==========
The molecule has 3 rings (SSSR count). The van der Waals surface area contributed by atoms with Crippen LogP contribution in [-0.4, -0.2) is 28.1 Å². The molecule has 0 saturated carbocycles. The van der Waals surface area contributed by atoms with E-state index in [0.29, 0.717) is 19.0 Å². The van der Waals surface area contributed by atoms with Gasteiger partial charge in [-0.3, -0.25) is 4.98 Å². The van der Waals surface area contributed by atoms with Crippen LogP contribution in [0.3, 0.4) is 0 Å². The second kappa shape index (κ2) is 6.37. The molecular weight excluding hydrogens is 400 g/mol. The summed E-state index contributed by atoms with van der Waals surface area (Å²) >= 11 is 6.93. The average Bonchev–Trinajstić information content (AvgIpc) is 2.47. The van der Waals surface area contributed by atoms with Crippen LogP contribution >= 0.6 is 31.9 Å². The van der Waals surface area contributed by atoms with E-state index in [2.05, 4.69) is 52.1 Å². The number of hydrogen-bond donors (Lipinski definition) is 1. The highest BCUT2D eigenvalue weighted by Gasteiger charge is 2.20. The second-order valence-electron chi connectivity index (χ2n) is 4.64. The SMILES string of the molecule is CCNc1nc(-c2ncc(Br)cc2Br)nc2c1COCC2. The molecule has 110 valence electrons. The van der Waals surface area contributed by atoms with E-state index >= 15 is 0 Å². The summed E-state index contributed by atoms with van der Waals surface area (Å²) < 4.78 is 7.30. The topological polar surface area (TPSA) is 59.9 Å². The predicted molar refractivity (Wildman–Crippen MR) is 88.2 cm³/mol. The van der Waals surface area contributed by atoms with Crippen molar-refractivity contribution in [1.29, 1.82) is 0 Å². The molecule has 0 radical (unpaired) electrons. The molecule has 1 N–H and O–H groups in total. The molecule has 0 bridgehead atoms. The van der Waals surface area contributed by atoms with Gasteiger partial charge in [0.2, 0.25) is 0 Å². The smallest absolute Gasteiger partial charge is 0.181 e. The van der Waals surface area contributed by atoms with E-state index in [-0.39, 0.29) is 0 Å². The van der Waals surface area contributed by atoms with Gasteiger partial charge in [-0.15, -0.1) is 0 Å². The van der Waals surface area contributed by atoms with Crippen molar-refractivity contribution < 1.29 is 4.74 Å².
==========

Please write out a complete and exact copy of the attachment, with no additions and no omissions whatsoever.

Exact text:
The molecule has 3 rings (SSSR count). The van der Waals surface area contributed by atoms with Crippen LogP contribution in [-0.4, -0.2) is 28.1 Å². The molecule has 0 saturated carbocycles. The van der Waals surface area contributed by atoms with E-state index in [0.29, 0.717) is 19.0 Å². The van der Waals surface area contributed by atoms with Gasteiger partial charge in [-0.3, -0.25) is 4.98 Å². The van der Waals surface area contributed by atoms with Crippen LogP contribution in [0.3, 0.4) is 0 Å². The second kappa shape index (κ2) is 6.37. The molecular weight excluding hydrogens is 400 g/mol. The summed E-state index contributed by atoms with van der Waals surface area (Å²) >= 11 is 6.93. The average Bonchev–Trinajstić information content (AvgIpc) is 2.47. The van der Waals surface area contributed by atoms with Crippen LogP contribution >= 0.6 is 31.9 Å². The van der Waals surface area contributed by atoms with E-state index in [2.05, 4.69) is 52.1 Å². The number of hydrogen-bond donors (Lipinski definition) is 1. The highest BCUT2D eigenvalue weighted by Gasteiger charge is 2.20. The second-order valence-electron chi connectivity index (χ2n) is 4.64. The SMILES string of the molecule is CCNc1nc(-c2ncc(Br)cc2Br)nc2c1COCC2. The molecule has 110 valence electrons. The van der Waals surface area contributed by atoms with E-state index >= 15 is 0 Å². The summed E-state index contributed by atoms with van der Waals surface area (Å²) < 4.78 is 7.30. The topological polar surface area (TPSA) is 59.9 Å². The predicted molar refractivity (Wildman–Crippen MR) is 88.2 cm³/mol. The van der Waals surface area contributed by atoms with Crippen molar-refractivity contribution in [1.29, 1.82) is 0 Å². The molecule has 0 radical (unpaired) electrons. The molecule has 1 N–H and O–H groups in total. The molecule has 0 bridgehead atoms. The van der Waals surface area contributed by atoms with Gasteiger partial charge in [0.2, 0.25) is 0 Å². The smallest absolute Gasteiger partial charge is 0.181 e. The van der Waals surface area contributed by atoms with E-state index in [-0.39, 0.29) is 0 Å². The van der Waals surface area contributed by atoms with Gasteiger partial charge in [-0.15, -0.1) is 0 Å². The van der Waals surface area contributed by atoms with Crippen molar-refractivity contribution < 1.29 is 4.74 Å².